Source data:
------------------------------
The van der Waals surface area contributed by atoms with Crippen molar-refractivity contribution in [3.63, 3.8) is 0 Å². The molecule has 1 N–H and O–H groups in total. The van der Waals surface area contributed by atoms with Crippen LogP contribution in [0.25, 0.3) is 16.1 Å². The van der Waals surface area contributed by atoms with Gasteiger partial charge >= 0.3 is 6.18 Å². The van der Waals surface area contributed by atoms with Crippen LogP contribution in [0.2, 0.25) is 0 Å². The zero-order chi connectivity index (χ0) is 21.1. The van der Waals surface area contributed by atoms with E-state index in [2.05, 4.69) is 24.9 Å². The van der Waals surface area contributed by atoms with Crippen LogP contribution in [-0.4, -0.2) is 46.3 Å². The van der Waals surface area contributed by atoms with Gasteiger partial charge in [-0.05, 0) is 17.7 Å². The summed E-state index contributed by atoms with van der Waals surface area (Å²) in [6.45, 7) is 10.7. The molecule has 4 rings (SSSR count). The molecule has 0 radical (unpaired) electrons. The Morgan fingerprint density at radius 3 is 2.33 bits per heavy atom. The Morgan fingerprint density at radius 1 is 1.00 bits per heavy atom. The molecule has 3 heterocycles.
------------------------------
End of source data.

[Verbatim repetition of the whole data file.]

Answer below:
The van der Waals surface area contributed by atoms with Crippen molar-refractivity contribution in [3.63, 3.8) is 0 Å². The molecule has 1 N–H and O–H groups in total. The van der Waals surface area contributed by atoms with Crippen LogP contribution in [0.25, 0.3) is 16.1 Å². The van der Waals surface area contributed by atoms with Gasteiger partial charge >= 0.3 is 6.18 Å². The van der Waals surface area contributed by atoms with Crippen LogP contribution in [0.2, 0.25) is 0 Å². The zero-order chi connectivity index (χ0) is 21.1. The van der Waals surface area contributed by atoms with E-state index in [2.05, 4.69) is 24.9 Å². The van der Waals surface area contributed by atoms with Crippen LogP contribution in [-0.4, -0.2) is 46.3 Å². The van der Waals surface area contributed by atoms with Gasteiger partial charge in [-0.05, 0) is 17.7 Å². The summed E-state index contributed by atoms with van der Waals surface area (Å²) in [6.45, 7) is 10.7. The molecule has 4 rings (SSSR count). The molecule has 0 radical (unpaired) electrons. The Morgan fingerprint density at radius 3 is 2.33 bits per heavy atom. The Morgan fingerprint density at radius 1 is 1.00 bits per heavy atom. The molecule has 3 heterocycles.